Fox Family Channel Remakes Itself Again

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New York -- Fox Family Channel will undergo another
reincarnation this fall.

Network officials said last week that they are changing
their strategy, and they plan to radically revamp Fox Family's schedule next season.

The retooled Fox Family Channel plans to target adults --
not kids and teens -- in primetime, with seven new series and 15 original movies.

After taking a drubbing in the ratings since its relaunch
eight months ago, Fox Family plans to move much of its existing evening programming, such
as The New Addams Family,to other time slots, replacing it with shows that
are "adult-driven," but with family appeal.

At the network's upfront presentation here, Fox Family
president Rich Cronin described the new programming thrust, which starts in the fall, as
"adult-first, but family-friendly."

Fox Family's announcements were part of a furious
flurry of upfront presentations by cable networks here last week, including Lifetime
Television, MTV: Music Television and Courtroom Television Network.

USA Network also did its upfront, but in Los Angeles, with
one set for New York this week.

During the sessions, programmers unveil their lineups for
the coming season to advertisers and media buyers.

At a press conference after Fox Family's formal
upfront, Cronin told reporters that the 74 million-subscriber network's current
evening schedule, aimed at kids, "was just too light. We want to up the quality and
do more substantive stories."

Cronin at one point noted that he had inherited most of Fox
Family's current lineup. A judge had barred him from joining Fox Family until last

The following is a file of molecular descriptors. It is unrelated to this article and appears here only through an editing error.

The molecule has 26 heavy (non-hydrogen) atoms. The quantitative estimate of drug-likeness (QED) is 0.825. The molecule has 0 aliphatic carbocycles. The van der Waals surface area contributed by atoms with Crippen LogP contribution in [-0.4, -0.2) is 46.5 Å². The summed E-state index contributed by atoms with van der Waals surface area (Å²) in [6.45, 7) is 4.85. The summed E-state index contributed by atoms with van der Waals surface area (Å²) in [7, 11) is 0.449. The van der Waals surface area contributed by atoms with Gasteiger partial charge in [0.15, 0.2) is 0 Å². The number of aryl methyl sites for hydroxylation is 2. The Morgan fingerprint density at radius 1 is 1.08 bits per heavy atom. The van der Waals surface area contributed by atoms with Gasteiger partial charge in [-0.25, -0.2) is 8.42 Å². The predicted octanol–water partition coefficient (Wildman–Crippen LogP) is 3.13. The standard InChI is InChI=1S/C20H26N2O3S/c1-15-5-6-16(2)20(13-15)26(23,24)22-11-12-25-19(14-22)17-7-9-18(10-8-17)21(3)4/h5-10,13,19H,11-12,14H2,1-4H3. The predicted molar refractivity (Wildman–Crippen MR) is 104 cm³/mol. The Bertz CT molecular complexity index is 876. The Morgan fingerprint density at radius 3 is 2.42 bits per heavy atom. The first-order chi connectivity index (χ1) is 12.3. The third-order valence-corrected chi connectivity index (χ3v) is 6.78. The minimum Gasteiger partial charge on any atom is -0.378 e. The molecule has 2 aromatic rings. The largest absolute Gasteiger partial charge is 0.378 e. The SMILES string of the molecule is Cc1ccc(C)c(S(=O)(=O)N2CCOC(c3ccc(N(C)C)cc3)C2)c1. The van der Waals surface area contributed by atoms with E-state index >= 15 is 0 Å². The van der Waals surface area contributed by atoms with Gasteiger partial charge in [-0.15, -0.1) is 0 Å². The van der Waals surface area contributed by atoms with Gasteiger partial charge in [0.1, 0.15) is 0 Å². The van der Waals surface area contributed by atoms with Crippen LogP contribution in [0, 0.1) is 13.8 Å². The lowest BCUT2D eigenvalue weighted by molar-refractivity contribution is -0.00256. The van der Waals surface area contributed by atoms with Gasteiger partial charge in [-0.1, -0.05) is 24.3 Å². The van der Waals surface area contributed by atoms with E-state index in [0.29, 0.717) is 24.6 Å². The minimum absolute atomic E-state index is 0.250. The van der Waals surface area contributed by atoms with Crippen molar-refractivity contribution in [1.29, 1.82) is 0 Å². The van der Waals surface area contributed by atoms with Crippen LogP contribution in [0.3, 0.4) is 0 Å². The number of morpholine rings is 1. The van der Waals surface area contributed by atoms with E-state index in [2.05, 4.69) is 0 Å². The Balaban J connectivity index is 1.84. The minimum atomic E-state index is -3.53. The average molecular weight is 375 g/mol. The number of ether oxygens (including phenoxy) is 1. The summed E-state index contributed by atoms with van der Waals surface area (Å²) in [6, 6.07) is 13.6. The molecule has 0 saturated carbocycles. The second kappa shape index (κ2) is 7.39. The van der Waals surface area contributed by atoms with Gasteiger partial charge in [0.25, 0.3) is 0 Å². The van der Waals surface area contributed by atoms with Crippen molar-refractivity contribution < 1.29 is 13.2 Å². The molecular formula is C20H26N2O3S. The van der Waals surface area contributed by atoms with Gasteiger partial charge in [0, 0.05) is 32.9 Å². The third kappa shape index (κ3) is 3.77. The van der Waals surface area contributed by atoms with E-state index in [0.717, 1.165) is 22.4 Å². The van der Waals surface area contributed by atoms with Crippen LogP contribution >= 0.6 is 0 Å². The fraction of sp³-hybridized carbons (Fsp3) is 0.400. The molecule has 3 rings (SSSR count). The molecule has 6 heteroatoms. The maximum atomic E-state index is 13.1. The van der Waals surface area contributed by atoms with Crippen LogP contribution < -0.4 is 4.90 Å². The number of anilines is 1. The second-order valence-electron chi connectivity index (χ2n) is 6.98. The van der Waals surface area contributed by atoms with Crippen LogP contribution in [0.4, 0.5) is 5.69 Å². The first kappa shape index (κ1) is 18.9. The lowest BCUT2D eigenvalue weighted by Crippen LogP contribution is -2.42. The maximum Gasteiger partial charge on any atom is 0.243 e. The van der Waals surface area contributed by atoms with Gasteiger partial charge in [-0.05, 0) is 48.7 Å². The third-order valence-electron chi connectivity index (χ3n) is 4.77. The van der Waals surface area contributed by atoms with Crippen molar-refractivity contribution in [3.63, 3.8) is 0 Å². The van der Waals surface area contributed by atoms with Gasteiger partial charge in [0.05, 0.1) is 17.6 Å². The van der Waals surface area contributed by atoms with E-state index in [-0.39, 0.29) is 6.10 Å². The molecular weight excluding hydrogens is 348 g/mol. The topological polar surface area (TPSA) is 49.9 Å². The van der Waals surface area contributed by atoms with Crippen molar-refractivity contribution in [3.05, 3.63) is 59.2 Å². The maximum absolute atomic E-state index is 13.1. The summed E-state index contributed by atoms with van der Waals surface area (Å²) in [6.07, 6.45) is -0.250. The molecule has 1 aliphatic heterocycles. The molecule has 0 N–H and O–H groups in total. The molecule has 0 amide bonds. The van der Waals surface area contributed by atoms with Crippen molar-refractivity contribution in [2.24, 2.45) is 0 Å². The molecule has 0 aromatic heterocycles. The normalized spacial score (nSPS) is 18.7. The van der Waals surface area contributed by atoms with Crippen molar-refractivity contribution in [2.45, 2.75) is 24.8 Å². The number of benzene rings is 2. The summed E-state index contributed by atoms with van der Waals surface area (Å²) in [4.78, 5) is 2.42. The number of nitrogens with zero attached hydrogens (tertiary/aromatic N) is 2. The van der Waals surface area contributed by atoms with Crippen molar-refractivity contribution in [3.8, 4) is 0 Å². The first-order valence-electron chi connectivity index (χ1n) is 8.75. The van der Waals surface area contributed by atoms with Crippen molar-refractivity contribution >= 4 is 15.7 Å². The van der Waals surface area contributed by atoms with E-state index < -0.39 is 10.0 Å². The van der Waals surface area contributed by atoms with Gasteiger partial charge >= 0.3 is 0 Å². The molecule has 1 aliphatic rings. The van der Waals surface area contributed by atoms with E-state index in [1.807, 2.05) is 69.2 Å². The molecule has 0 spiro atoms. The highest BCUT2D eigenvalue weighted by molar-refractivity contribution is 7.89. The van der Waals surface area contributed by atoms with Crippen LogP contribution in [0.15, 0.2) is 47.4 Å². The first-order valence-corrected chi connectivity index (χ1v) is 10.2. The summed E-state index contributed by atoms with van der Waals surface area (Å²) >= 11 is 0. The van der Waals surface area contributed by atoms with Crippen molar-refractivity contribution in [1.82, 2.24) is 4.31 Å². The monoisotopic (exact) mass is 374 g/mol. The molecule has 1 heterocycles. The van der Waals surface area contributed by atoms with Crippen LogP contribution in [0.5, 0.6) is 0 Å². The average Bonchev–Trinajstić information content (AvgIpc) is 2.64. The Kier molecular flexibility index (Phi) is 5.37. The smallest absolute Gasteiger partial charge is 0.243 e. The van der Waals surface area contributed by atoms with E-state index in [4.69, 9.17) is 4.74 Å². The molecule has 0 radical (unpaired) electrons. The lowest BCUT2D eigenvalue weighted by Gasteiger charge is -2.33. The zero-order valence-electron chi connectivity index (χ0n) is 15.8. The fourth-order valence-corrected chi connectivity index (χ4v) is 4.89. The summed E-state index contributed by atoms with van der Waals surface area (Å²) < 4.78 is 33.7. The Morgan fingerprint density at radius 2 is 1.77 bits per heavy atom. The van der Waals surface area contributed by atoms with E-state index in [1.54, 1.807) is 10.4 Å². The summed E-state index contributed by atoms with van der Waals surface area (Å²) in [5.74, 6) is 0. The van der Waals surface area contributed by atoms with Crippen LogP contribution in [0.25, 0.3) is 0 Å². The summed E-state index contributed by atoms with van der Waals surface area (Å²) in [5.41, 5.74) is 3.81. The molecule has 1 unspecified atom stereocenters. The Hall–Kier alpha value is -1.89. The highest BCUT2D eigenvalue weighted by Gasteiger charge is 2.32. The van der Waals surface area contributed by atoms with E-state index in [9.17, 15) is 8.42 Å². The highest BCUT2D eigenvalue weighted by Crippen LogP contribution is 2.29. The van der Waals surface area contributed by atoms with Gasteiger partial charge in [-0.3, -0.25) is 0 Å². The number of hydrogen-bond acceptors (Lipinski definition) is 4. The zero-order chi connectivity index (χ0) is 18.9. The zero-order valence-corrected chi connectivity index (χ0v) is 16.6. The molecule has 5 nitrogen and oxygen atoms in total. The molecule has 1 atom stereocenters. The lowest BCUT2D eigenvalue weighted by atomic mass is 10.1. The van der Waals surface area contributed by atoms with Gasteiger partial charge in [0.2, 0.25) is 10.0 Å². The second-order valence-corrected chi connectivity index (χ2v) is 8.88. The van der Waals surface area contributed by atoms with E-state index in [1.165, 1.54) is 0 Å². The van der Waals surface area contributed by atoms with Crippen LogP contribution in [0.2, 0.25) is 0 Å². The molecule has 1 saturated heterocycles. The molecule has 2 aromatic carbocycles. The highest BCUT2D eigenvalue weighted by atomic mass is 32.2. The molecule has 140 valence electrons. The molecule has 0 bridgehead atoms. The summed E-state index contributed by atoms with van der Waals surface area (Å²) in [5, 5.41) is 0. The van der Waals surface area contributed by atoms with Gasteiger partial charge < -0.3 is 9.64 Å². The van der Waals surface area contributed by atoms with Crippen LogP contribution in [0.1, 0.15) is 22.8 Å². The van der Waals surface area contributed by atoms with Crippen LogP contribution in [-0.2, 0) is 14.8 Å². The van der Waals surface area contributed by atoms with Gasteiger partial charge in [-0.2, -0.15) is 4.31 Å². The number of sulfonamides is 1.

July 1, so he had little say in the initial lineup. That was just a month before News
Corp. and Saban Entertainment relaunched the former The Family Channel as Fox Family
Channel.

"Some of what I inherited worked," Cronin said.
"Some didn't."

Fox Family, which has committed $500 million to
programming, plans several reality-based and nature-oriented shows for the fall that look
like they could easily fit on the schedules of the Fox broadcast network or Discovery
Channel.

The new series are: World Gone Wild, an hour-long
animal show hosted by Steve Santagati; Real Heroes, about people in high-risk
professions; Pigs Next Door,an animated show in the tradition of All in
the Family
; Random Acts of Comedy,a sketch-comedy show; Magic
Tonight
,featuringthe world's best magic acts; Incredible
Animals
, featuring the world's funniest pets; and Famous Families, which
grew out of a Fox Family monthly special.

"This is the latest stage in a new direction for
us," Cronin said. "Our goal is to redefine family TV … to do nonviolent,
but unconventional, programming."

When asked how Fox Family could distinguish itself doing
animal and nature shows similar to what Discovery and Animal Planet do, Cronin said,
"Animal shows have been around a long time," referring to Mutual of
Omaha's
Wild Kingdom.

He added, "No network owns a genre. And there are
certain types of genres that are particularly family-friendly. We think that our take on
this animal show [World Gone Wild] is really contemporary."